Ad watch: "Topics that have consumed Washington—the confirmation of Supreme Court Justice Brett Kavanaugh and the probe into Russian interference in the last presidential election—are barely a blip in political advertising this year. President Trump and House Democratic Leader Nancy Pelosi, meanwhile, are featured in tens of thousands of ads, suggesting Republicans and Democrats are trying to galvanize their bases ahead of the pivotal midterm elections.
"More than 16% of ads in Senate and House races across the country mention Mr. Trump, and about 8% include Mrs. Pelosi, according to an analysis by The Wall Street Journal of Kantar Media/CMAG data. By contrast, the Russia probe and the Supreme Court combined come up in about 2% of the ads that have aired through Oct. 20, the analysis found." (Wall Street Journal)
Inside the Trump Administration: "President Donald Trump could see up to six Cabinet officials depart in the weeks after next month’s midterm elections, according to interviews with a half-dozen current and former Trump officials and Republicans close to the White House.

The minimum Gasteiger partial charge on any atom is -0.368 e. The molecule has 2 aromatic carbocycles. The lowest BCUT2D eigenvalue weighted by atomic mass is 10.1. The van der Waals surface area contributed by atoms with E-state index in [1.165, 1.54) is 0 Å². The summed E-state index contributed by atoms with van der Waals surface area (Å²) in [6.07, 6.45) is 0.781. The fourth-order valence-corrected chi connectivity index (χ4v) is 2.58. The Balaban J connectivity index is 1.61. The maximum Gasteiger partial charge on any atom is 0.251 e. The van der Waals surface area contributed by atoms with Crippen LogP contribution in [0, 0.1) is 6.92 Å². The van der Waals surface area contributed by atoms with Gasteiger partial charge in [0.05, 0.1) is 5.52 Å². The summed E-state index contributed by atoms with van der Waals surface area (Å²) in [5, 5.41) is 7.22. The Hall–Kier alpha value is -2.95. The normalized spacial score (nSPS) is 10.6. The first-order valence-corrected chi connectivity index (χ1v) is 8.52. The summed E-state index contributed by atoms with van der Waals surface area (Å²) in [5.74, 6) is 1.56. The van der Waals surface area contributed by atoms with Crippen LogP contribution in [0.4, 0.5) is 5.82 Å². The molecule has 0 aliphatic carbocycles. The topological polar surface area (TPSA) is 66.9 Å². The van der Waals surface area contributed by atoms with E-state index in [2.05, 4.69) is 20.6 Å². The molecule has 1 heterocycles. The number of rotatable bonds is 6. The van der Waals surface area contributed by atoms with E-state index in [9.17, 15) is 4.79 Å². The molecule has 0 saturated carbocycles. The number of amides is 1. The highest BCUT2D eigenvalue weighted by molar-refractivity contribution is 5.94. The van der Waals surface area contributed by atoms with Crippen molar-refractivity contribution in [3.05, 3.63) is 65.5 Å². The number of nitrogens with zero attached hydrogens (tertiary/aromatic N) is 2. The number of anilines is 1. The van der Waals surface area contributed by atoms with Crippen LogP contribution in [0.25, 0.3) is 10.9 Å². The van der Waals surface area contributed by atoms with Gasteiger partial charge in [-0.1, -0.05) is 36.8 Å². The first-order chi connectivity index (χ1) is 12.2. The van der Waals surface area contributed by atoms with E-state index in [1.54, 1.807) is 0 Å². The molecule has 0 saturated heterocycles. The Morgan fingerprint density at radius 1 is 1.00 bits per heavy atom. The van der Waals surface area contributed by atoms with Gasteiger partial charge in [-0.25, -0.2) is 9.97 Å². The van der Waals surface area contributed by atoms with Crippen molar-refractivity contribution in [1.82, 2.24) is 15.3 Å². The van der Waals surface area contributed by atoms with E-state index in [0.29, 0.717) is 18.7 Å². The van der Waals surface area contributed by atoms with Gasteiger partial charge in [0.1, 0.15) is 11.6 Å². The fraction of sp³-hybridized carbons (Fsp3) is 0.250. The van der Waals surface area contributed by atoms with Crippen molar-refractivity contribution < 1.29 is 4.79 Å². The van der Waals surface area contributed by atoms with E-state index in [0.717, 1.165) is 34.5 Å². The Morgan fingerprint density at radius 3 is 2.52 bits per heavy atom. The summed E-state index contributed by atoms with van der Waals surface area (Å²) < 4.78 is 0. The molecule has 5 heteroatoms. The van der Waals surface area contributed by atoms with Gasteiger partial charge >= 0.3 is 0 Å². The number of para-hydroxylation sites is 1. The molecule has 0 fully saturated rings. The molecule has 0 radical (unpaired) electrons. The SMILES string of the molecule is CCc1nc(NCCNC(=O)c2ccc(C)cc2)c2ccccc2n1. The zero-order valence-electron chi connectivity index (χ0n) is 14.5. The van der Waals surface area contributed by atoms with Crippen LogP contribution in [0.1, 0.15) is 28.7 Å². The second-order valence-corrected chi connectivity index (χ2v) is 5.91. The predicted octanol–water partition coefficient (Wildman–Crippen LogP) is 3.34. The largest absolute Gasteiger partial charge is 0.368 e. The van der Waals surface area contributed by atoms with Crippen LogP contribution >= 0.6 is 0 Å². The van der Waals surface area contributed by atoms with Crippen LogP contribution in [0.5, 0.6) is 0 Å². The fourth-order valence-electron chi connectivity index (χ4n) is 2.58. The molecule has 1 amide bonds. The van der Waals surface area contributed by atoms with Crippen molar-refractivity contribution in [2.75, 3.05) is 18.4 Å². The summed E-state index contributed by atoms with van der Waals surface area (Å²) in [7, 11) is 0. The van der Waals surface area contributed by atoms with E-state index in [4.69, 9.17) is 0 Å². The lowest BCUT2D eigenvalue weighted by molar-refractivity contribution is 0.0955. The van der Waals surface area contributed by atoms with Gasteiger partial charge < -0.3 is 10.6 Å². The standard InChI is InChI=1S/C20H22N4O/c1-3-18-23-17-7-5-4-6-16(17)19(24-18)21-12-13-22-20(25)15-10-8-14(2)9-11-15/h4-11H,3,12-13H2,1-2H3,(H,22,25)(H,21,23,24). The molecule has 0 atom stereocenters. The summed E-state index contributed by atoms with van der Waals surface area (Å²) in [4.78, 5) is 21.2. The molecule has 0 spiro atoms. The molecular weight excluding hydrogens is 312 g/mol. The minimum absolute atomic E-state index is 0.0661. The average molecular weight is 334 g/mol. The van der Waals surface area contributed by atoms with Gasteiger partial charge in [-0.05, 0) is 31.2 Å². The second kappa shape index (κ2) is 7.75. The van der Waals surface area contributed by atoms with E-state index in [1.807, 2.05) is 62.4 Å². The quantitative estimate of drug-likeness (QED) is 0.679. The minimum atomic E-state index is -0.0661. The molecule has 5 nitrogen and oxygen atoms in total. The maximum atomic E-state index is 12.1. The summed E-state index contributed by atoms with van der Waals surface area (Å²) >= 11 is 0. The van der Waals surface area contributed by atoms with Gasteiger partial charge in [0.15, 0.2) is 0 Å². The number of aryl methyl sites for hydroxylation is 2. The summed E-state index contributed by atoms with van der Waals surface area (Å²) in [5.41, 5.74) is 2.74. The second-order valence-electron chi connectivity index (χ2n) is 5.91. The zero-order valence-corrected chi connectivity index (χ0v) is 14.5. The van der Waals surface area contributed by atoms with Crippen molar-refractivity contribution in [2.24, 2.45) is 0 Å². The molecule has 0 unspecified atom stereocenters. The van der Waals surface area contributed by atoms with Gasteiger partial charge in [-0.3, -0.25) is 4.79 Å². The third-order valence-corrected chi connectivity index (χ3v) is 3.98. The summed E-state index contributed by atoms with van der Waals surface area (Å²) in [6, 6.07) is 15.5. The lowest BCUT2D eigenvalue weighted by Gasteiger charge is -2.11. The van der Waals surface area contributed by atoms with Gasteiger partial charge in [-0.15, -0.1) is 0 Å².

"For a president who has already shed or shuffled eight Cabinet officials, that would make for the highest turnover rate in recent history." (Politico)
--- "Sensing that Jeff Sessions’ days at the Justice Department may be numbered, some of his supporters want the White House to allow for a graceful exit for an attorney general they believe has dutifully carried out the administration’s agenda even while enduring the president’s fury." (Associated Press)
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White House schedule
POTUS: At 11:30am, President Trump receives his intelligence briefing. The president has no other events on his public schedule.
--- "9 hours of ‘Executive Time’: Trump’s unstructured days define his presidency" (Politico)
VP: Vice President Mike Pence travels to Michigan today. At 2:25pm, he speaks at an event in Oakland for Rep. Mike Bishop and congressional candidate Lena Epstein. At 5:50pm, he participates in an event for Senate candidate John James in Grand Rapids. At 6:45pm, he speaks at a Kent County Lincoln Day event and Get Out the Vote rally for James.
Both houses of Congress are on recess.
*All times Eastern